Surprise is inevitable. The antidote is adaptive capacity baked into institutions. IDF is demonstrating this now.

Sure, the division guarding Gaza got beaten up pretty bad. But could Hamas hold ground or do anything of real military significance like send convoys all the way to the West Bank? Nope. Israel has reserves. 1973 this is not, even if the shock is similar. Add Hezbollah to the mix and Israel still isn't mortally threatened enough to whip out the nukes like it came close to 50 years back.

Hamas, meanwhile, threw its best punch up front. Now it has to hope that the IDF will do a dumb assault straight into the heart of urban Gaza that provokes Hezbollah into joining the party and generates enough international outcry to force Israel into a ceasefire. It's locked in to a particular course of action when time is not on its side and the IDF can choose to cut Gaza into segments instead of trying to occupy the whole thing.

I can't help but see this as the death knell for Palestine. The deliberate mass targeting of civilians by Hamas transforms the character of the conflict. It's the 1990s again, and Israel won't hold pull its punches considering the dynamics of its internal politics. Biden won't be able to do anything to slow Tel Aviv's roll because he's pivoting hard to the center in a desperate attempt to win re-election. Whatever sympathy Americans felt for Palestine is dissipating fast as the media here pumps out more images of terrified Israelis than it has Ukrainian civilians in recent months.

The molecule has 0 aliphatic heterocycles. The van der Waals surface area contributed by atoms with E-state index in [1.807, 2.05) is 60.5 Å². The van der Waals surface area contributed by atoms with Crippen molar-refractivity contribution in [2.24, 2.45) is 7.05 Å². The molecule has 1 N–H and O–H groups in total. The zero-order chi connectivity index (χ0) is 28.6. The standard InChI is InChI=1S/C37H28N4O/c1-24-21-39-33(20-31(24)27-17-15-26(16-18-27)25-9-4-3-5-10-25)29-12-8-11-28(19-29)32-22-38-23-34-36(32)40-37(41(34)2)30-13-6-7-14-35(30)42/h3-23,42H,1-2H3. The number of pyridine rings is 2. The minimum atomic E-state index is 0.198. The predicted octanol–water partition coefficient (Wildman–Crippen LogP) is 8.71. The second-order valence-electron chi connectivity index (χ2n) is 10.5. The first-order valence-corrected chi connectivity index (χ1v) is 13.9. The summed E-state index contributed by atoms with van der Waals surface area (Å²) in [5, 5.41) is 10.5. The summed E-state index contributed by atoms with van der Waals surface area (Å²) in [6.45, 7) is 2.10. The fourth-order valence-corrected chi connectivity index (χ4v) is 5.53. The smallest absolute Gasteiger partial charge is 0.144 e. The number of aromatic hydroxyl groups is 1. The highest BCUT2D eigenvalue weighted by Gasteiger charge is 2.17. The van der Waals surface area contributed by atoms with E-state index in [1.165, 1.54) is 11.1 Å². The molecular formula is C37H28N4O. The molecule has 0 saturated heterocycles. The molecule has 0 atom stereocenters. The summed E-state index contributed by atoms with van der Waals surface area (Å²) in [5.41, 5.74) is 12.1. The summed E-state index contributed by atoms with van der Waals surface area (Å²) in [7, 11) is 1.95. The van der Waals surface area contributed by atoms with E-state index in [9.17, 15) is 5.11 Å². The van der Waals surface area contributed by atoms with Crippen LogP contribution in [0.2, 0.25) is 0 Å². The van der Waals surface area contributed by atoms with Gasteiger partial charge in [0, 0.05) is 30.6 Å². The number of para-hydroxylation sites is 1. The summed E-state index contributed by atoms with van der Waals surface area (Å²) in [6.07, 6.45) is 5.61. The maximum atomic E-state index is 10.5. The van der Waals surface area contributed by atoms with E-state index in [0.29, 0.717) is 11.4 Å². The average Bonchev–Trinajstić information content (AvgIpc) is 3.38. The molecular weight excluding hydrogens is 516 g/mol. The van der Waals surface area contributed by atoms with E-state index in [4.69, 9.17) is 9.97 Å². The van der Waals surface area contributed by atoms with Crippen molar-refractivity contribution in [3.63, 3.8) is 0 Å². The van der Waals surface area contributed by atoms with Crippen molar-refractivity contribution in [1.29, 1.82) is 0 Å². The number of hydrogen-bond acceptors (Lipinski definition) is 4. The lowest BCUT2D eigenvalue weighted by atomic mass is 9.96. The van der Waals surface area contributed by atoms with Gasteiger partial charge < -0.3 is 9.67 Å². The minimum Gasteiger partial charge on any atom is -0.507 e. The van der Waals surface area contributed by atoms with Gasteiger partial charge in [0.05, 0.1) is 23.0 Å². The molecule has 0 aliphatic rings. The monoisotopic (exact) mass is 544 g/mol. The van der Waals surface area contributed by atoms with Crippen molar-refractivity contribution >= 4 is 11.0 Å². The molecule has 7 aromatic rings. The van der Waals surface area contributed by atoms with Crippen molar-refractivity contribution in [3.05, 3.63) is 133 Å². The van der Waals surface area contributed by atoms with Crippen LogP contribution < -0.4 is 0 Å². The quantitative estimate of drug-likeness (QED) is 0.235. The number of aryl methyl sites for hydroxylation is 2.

Hamas just pulled a Putin. A hazard of surprise is that a shock to the system can rebound. Pearl Harbor was a fantastic idea in purely linear spreadsheet style cost-benefit calculation that assumed the USA would naturally see the benefit in negotiations after losing its Pacific Fleet and colonies. Instead, a majority of Americans expressed outright support for genocide against the Japanese and celebrated when their cities burned.

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A great exposition on the art and effect of surprise, Mick. Failure of the imagination in the side of the attacked will always be a facilitator of surprise. But we are missing another key element: political failure that leads to the weakening of the intel and military forces or political failure that distracts the intel and military forces toward frivolous or low priority issues are also facilitators of achieving surprise. In the instant situation there was clear political failure by Netanyahu and his far right coalition assigning resources to objectives that were not so critical to security (West Bank expropriation of land and property, judicial reforms, splintering secular vs orthodox). Pearl Harbor was no different in some ways as the US was more fixated on the Atlantic and the U-Boat threat, managing the splintered US home front who wanted to avoid war at all costs vs those who saw the threats internationally, and fighting off continued challenges to new deal programs.